Both approaches are hollow because they do not take seriously the earthliness, imperfections, and delights of real hearts and minds. These tactics are trying to harvest Love without ever having cultivated it.
EXCESS APPROACH: Another path many of us seek to touch Love is through excessive consumption. Love becomes eating, not dining; it becomes a conquest, not a dance; it becomes friction, not intimacy. Through self-indulgence one partakes in emotional cannibalism, the devouring of people in the name of “love.” This can take multiple approaches: from constantly cycling through an endless stream of memoryless relationships, to tasting the endless pleasures of one-night stands, to heedlessly and compulsively clinging to feckless lovers, to partaking in self-induced bestially arousal.
In all these methods the goal is the same, the quest for an excess of cathartic experience that is believed to satiate the deepest longings of the heart. But they all fail, otherwise there would not be a need for continual gluttonous consumption nor yawnish repetition with repeated results. As Albert Camus’ (1913-1960) character Clamence penitently says in the novel The Fall,
“Because I longed for eternal life, I went to be with harlots and drank for nights on end. In the morning, to be sure, my mouth was filled with the bitter taste of the mortal state.”
These paths of excess do not fulfill us because they are not what we are ultimately seeking. We are seeking a deeper and higher love that is not extinguished in a moment, not relegated to mere touch, and not riddled with anxiousness. The Love we seek through these things is one of True Peace, True Identity, and True Acceptance.
DETACHMENT APPROACH: Another approach to Love prominent in among us is to simply say love is illusory or not worth the heartache. The ancient sages of Eastern philosophy and religion, like The Buddha and Lao Tzu, and the Ancient Greek Stoic philosophers, would be in this camp. For example, The Buddha (c. 400s B.C.) said,
“Good men, at all times, surrender in truth all attachments. The holy spend not idle words on things of desire. When pleasure or pain comes to them, the wise feel above pleasure and pain.”
The point is that to achieve peace, tranquility, and happiness, one must detach oneself from all emotion and commitments. We are creatures with thousands of wounds to our souls, brought on by mothers, fathers, siblings, extended relatives, friends, church members, significant others, husbands, and wives. So, to be happy all we need to do is keep our heart from every fully committing to anything or anyone so as to never suffer anxiety or pain. In order that we be not destroyed by love we seek suppression and resistance to all love.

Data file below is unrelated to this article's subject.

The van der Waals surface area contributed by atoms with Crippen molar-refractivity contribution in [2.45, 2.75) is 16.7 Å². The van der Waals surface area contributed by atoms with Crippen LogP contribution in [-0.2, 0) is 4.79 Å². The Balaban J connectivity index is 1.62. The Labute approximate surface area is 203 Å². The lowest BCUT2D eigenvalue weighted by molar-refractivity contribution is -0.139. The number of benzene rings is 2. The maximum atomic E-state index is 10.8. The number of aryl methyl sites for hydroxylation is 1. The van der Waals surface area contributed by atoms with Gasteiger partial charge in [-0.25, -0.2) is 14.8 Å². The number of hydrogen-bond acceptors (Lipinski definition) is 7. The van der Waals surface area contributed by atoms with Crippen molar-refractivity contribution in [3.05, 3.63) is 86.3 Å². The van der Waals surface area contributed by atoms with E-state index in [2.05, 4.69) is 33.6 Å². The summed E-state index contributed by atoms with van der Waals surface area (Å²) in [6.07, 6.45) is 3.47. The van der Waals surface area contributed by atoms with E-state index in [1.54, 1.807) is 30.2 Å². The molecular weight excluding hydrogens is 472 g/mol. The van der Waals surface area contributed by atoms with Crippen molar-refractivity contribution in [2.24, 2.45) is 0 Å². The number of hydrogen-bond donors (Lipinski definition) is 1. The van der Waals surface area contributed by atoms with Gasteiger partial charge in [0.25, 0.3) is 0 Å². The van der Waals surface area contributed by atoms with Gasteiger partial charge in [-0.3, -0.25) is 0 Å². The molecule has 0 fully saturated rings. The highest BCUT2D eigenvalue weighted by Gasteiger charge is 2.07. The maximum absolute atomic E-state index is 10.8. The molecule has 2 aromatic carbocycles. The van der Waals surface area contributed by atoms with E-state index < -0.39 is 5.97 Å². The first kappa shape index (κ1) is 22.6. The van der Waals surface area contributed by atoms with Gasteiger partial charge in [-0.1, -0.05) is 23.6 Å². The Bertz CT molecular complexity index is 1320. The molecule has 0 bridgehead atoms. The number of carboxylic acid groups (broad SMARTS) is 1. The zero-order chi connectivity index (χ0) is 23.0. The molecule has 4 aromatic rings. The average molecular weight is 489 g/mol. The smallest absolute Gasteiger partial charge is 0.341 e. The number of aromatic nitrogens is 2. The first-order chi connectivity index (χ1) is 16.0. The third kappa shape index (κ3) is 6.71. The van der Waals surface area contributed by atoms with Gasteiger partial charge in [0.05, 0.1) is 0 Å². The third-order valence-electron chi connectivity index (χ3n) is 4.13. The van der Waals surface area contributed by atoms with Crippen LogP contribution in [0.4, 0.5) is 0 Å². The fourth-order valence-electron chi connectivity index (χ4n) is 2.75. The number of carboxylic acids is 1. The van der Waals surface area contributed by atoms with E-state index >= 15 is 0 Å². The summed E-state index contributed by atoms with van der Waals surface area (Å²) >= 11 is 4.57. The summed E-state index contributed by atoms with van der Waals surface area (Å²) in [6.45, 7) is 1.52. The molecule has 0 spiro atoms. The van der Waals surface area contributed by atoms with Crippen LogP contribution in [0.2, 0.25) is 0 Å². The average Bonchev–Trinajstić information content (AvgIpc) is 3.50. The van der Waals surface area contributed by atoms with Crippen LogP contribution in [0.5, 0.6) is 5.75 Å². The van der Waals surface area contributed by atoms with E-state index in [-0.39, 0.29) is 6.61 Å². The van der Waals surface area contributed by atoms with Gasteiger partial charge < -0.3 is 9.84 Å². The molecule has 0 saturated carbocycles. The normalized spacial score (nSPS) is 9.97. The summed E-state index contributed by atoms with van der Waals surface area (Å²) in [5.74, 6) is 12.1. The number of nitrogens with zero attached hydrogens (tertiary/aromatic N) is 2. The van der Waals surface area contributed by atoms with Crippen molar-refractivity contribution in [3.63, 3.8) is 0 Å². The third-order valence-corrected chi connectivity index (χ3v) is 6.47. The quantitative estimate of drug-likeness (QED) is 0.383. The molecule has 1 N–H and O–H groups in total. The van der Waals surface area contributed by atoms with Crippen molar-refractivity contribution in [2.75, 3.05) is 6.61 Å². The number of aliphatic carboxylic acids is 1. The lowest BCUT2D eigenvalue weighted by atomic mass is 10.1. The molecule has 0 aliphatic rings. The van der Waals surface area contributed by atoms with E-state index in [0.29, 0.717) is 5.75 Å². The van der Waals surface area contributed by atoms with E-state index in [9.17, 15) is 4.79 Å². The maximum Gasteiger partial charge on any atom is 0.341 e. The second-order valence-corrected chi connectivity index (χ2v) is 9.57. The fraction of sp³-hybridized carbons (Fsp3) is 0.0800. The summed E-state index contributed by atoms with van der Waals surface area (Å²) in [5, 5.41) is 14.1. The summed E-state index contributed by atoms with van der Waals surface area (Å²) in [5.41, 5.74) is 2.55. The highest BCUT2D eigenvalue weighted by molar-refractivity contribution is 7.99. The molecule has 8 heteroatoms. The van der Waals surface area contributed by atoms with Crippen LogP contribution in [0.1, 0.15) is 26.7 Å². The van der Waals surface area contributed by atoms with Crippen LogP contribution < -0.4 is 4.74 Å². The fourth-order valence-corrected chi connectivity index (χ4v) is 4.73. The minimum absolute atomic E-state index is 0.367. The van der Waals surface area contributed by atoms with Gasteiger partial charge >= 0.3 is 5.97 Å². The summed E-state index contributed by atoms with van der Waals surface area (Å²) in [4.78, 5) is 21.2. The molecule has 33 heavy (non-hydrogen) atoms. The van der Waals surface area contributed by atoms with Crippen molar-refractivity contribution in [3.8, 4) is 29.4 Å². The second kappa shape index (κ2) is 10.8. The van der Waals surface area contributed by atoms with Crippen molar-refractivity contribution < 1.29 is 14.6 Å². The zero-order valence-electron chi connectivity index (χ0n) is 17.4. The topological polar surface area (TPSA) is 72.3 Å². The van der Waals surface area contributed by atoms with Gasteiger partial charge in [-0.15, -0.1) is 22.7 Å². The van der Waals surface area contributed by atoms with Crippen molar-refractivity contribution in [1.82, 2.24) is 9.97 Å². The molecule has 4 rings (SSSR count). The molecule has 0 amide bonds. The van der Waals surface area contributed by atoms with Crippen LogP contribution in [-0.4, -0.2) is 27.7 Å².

But again, this approach does not work. The road of safety is not the road of Love. Love is dangerous because love takes risks. To “preserve love” but suppressing it is to lose the real thing and only leads to a hardening and inevitable coldness of heart and soul. In short, it makes us at most inhuman, and at worst, a demon. As Lewis said,
“The only place outside of Heaven where you can be perfectly safe from all the dangers and perturbations of love is Hell.”
THE ACTIVE, TANGIBLE, LIFE-GIVING REALITY OF TRUE LOVE
Our ways of love are broken and worn paths of disappointment. We spend exorbitant amounts of time marching for Love, singing about Love, and little time actually finding it. A central reason for this is because we fail to order our loves. As one author put it, “[The] issue is not that greatness of our earthly loves; it is the smallness of our love to God.” The core problem we have is like so many others, we want the system of the Garden of Eden without the source of the Gardener. Saint Augustine (354-430 A.D.) declared,
“[It] is God who frees us from any fear that he can fail to satisfy anyone to whom He becomes known; it is God who wants himself to be loved, not in order to gain any reward for himself but to give to those who love him an eternal reward—namely himself, the object of their love.”
The types of earthly love we seek are only approximations of the True Love the deepest parts of our souls are longing for. We are seeking an eternal reward, God Himself, who is the object of our love, even in the midst of looking for it in all the wrong places. Again, I am reminded of Camus, “Because I longed for eternal life, I went to be with harlots and drank for nights on end.”
The Eternal Life, this Eternal Reward, is the Love we are seeking after. Gloriously, Beautifully, Amazingly, such Love is known and knowable. Such Love came down to us precisely for us. Such Love is not a fantasy, not a dream, not bound in fakery, excess, or detachment. It is found incarnationally right at the beginning of the First Advent.
Before closing, I want to consider the power of all this by briefly dwelling on this passage in 1 John. Consider these words,
9 In this the love of God was made manifest among us, that God sent his only Son into the world, so that we might live through him. 10 In this is love, not that we have loved God but that he loved us and sent his Son to be the propitiation for our sins. 11 Beloved, if God so loved us, we also ought to love one another.
1 John 4:9-11